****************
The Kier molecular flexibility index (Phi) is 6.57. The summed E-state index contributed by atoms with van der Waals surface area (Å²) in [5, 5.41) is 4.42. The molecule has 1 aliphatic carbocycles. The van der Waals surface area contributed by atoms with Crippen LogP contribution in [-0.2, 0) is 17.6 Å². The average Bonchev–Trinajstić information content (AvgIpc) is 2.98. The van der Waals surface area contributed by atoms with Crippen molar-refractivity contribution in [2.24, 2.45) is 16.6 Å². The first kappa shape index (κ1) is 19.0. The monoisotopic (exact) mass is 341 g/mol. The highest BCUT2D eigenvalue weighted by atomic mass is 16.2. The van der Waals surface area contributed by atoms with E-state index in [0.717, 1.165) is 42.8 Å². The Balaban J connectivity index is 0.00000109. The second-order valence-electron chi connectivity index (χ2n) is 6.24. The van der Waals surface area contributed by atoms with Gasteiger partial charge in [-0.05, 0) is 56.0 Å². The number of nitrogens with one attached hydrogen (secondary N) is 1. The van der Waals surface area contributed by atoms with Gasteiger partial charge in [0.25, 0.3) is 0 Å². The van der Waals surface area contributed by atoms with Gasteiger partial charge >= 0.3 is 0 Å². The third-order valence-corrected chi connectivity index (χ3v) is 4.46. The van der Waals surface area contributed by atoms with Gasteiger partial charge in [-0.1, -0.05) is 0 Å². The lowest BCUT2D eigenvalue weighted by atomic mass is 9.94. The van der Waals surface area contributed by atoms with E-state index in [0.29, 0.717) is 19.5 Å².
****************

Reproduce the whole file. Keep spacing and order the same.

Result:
The Kier molecular flexibility index (Phi) is 6.57. The summed E-state index contributed by atoms with van der Waals surface area (Å²) in [5, 5.41) is 4.42. The molecule has 1 aliphatic carbocycles. The van der Waals surface area contributed by atoms with Crippen LogP contribution in [-0.2, 0) is 17.6 Å². The average Bonchev–Trinajstić information content (AvgIpc) is 2.98. The van der Waals surface area contributed by atoms with Crippen molar-refractivity contribution in [2.24, 2.45) is 16.6 Å². The first kappa shape index (κ1) is 19.0. The monoisotopic (exact) mass is 341 g/mol. The highest BCUT2D eigenvalue weighted by atomic mass is 16.2. The van der Waals surface area contributed by atoms with E-state index in [0.717, 1.165) is 42.8 Å². The Balaban J connectivity index is 0.00000109. The second-order valence-electron chi connectivity index (χ2n) is 6.24. The van der Waals surface area contributed by atoms with Gasteiger partial charge in [-0.05, 0) is 56.0 Å². The number of nitrogens with one attached hydrogen (secondary N) is 1. The van der Waals surface area contributed by atoms with Gasteiger partial charge in [0.25, 0.3) is 0 Å². The van der Waals surface area contributed by atoms with Gasteiger partial charge >= 0.3 is 0 Å². The third-order valence-corrected chi connectivity index (χ3v) is 4.46. The van der Waals surface area contributed by atoms with Gasteiger partial charge in [-0.1, -0.05) is 0 Å². The lowest BCUT2D eigenvalue weighted by atomic mass is 9.94. The van der Waals surface area contributed by atoms with E-state index in [0.29, 0.717) is 19.5 Å².